CT scanning with the fishes | DTI-MRI of youth football players | A modest proposal from the PACSman

Dear AuntMinnie Member,

It's a fact of life that certain people are driven about certain things. This week we bring you the story of a University of Washington researcher with a unique ambition: to create a comprehensive, open-access online database consisting of CT scans of fish.

Adam Summers, PhD, has been scanning fish for the past couple decades, but things really kicked into high gear in the past year, after he got his first micro-CT scanner. From a lab on San Juan Island north of Seattle, he has scanned hundreds of species so far, often in bundles of 10 or 15 that he calls a "burrito."

He uses postprocessing software to render the data into beautiful 3D images, or occasionally creates models of his fishy subjects using a 3D printer. Learn more about the project by clicking here, or visit our Advanced Visualization Community at av.auntminnie.com.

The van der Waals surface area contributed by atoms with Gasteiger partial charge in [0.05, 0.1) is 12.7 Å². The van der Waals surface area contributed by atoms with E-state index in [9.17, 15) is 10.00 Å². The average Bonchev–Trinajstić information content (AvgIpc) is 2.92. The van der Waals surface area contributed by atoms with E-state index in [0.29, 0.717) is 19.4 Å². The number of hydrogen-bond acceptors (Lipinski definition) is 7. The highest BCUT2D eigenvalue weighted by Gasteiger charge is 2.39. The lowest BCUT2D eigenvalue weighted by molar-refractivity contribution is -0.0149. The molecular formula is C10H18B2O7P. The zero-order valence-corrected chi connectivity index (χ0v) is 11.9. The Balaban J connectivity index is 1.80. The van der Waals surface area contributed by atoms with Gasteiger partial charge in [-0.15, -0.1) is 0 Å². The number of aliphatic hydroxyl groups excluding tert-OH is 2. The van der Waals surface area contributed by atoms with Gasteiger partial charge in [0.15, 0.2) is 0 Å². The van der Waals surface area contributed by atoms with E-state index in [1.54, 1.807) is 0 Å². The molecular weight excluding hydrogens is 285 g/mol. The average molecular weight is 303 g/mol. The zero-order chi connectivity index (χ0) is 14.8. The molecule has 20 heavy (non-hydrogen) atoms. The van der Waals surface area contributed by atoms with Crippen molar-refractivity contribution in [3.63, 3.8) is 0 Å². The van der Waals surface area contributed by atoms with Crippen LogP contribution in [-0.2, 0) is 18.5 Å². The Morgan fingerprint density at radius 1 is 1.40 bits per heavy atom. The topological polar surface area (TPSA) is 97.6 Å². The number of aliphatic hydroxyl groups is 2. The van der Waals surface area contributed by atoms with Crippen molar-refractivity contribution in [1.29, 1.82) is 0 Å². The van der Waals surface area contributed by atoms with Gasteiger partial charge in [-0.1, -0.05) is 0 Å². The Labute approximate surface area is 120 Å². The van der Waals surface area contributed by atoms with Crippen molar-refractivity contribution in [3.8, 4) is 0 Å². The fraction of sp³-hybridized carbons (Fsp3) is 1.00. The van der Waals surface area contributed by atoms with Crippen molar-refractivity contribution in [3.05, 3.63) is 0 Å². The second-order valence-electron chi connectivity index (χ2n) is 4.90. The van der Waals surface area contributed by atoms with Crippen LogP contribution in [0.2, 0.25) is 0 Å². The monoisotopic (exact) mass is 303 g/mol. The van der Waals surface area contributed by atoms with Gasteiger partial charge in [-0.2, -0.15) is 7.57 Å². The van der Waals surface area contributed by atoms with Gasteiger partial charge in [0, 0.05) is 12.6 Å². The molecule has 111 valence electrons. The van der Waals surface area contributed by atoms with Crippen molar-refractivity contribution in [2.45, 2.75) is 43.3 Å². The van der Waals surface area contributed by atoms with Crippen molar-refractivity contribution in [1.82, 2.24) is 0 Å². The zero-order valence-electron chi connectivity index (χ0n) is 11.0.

DTI-MRI of youth football players

Concerns have been rising about brain injury related to head impacts sustained by those playing contact sports such as American football. A new study published this week in Radiology indicates that just one season of play is enough to cause brain changes in youth football players.

Researchers from multiple institutions used diffusion-tensor MRI (DTI-MRI) to examine players before and after the season. This was correlated with data from a telemetry system affixed to the players' helmets that measured head impacts.

The data indicated that players with greater head impacts also had reduced fractional anisotropy values -- basically, the movement of water in the brain -- as measured by DTI-MRI. Learn more by clicking here, or visit our MRI Community at mri.auntminnie.com.

A modest proposal from the PACSman

RSNA 2016 is just over four weeks away -- yikes! As you get ready for the meeting, visit our Imaging Informatics Community for a modest proposal from the PACSman, PACS consultant Michael J. Cannavo, on what could be done to make the meeting more useful for attendees who want to focus exclusively on imaging informatics technology. Find out what he has to say by clicking here, or go to informatics.auntminnie.com.

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